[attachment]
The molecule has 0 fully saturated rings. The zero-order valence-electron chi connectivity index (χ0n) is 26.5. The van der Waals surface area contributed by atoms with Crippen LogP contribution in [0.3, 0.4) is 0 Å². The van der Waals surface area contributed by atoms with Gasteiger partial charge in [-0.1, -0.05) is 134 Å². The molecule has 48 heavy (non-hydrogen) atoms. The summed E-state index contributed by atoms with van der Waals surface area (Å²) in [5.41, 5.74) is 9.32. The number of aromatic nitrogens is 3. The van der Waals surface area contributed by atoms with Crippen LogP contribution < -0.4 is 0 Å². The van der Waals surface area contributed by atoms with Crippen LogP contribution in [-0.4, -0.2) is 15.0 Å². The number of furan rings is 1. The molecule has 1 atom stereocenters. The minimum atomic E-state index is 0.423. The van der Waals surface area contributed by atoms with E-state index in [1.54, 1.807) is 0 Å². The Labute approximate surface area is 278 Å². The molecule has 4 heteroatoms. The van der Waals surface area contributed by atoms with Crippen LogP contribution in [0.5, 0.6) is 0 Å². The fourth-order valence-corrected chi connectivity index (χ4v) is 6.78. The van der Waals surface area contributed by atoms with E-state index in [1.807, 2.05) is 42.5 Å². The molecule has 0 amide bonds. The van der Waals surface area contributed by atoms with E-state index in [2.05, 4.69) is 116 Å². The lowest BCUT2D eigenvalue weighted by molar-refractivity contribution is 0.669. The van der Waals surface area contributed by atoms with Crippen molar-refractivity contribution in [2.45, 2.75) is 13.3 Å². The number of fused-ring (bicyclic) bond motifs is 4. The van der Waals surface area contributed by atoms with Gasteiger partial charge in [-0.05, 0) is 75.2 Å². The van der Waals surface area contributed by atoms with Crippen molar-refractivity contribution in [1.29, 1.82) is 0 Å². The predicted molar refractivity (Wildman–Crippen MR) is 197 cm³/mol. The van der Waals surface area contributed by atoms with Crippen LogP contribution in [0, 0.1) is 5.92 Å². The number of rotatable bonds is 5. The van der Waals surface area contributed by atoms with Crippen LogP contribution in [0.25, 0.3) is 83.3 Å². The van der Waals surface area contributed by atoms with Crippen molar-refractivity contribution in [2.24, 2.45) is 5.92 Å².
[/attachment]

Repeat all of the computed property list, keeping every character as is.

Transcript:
The molecule has 0 fully saturated rings. The zero-order valence-electron chi connectivity index (χ0n) is 26.5. The van der Waals surface area contributed by atoms with Crippen LogP contribution in [0.3, 0.4) is 0 Å². The van der Waals surface area contributed by atoms with Gasteiger partial charge in [-0.1, -0.05) is 134 Å². The molecule has 48 heavy (non-hydrogen) atoms. The summed E-state index contributed by atoms with van der Waals surface area (Å²) in [5.41, 5.74) is 9.32. The number of aromatic nitrogens is 3. The van der Waals surface area contributed by atoms with Crippen LogP contribution < -0.4 is 0 Å². The van der Waals surface area contributed by atoms with Crippen LogP contribution in [-0.4, -0.2) is 15.0 Å². The number of furan rings is 1. The molecule has 1 atom stereocenters. The minimum atomic E-state index is 0.423. The van der Waals surface area contributed by atoms with E-state index in [1.54, 1.807) is 0 Å². The Labute approximate surface area is 278 Å². The molecule has 4 heteroatoms. The van der Waals surface area contributed by atoms with Crippen LogP contribution in [0.5, 0.6) is 0 Å². The fourth-order valence-corrected chi connectivity index (χ4v) is 6.78. The van der Waals surface area contributed by atoms with E-state index in [1.807, 2.05) is 42.5 Å². The molecule has 0 amide bonds. The van der Waals surface area contributed by atoms with E-state index in [2.05, 4.69) is 116 Å². The lowest BCUT2D eigenvalue weighted by molar-refractivity contribution is 0.669. The van der Waals surface area contributed by atoms with Crippen molar-refractivity contribution in [2.45, 2.75) is 13.3 Å². The number of fused-ring (bicyclic) bond motifs is 4. The van der Waals surface area contributed by atoms with Gasteiger partial charge in [-0.05, 0) is 75.2 Å². The van der Waals surface area contributed by atoms with Crippen molar-refractivity contribution in [1.29, 1.82) is 0 Å². The predicted molar refractivity (Wildman–Crippen MR) is 197 cm³/mol. The van der Waals surface area contributed by atoms with Crippen LogP contribution in [0, 0.1) is 5.92 Å². The number of rotatable bonds is 5. The van der Waals surface area contributed by atoms with Crippen LogP contribution in [0.25, 0.3) is 83.3 Å². The van der Waals surface area contributed by atoms with Crippen molar-refractivity contribution in [2.24, 2.45) is 5.92 Å².